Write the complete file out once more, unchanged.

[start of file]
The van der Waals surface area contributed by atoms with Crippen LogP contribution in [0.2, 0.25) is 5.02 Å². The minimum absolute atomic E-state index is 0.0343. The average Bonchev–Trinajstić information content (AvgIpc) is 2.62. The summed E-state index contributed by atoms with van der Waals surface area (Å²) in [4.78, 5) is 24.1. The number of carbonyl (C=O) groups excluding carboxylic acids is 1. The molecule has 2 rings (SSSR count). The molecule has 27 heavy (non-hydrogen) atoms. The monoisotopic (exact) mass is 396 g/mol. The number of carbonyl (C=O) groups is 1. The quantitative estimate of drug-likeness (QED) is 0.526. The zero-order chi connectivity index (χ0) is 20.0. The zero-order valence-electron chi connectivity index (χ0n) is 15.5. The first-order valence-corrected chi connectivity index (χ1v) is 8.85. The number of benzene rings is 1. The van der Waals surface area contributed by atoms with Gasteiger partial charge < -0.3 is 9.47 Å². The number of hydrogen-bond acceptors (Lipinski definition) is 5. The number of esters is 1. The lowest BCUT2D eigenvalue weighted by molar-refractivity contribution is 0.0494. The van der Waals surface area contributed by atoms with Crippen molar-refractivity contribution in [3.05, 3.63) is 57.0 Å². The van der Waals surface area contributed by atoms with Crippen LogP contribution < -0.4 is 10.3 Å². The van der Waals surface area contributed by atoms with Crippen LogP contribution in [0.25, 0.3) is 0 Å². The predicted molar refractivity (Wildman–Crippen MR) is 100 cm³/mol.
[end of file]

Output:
The van der Waals surface area contributed by atoms with Crippen LogP contribution in [0.2, 0.25) is 5.02 Å². The minimum absolute atomic E-state index is 0.0343. The average Bonchev–Trinajstić information content (AvgIpc) is 2.62. The summed E-state index contributed by atoms with van der Waals surface area (Å²) in [4.78, 5) is 24.1. The number of carbonyl (C=O) groups excluding carboxylic acids is 1. The molecule has 2 rings (SSSR count). The molecule has 27 heavy (non-hydrogen) atoms. The monoisotopic (exact) mass is 396 g/mol. The number of carbonyl (C=O) groups is 1. The quantitative estimate of drug-likeness (QED) is 0.526. The zero-order chi connectivity index (χ0) is 20.0. The zero-order valence-electron chi connectivity index (χ0n) is 15.5. The first-order valence-corrected chi connectivity index (χ1v) is 8.85. The number of benzene rings is 1. The van der Waals surface area contributed by atoms with Gasteiger partial charge < -0.3 is 9.47 Å². The number of hydrogen-bond acceptors (Lipinski definition) is 5. The number of esters is 1. The lowest BCUT2D eigenvalue weighted by molar-refractivity contribution is 0.0494. The van der Waals surface area contributed by atoms with Crippen molar-refractivity contribution in [3.05, 3.63) is 57.0 Å². The van der Waals surface area contributed by atoms with Crippen LogP contribution < -0.4 is 10.3 Å². The van der Waals surface area contributed by atoms with Crippen LogP contribution in [0.25, 0.3) is 0 Å². The predicted molar refractivity (Wildman–Crippen MR) is 100 cm³/mol.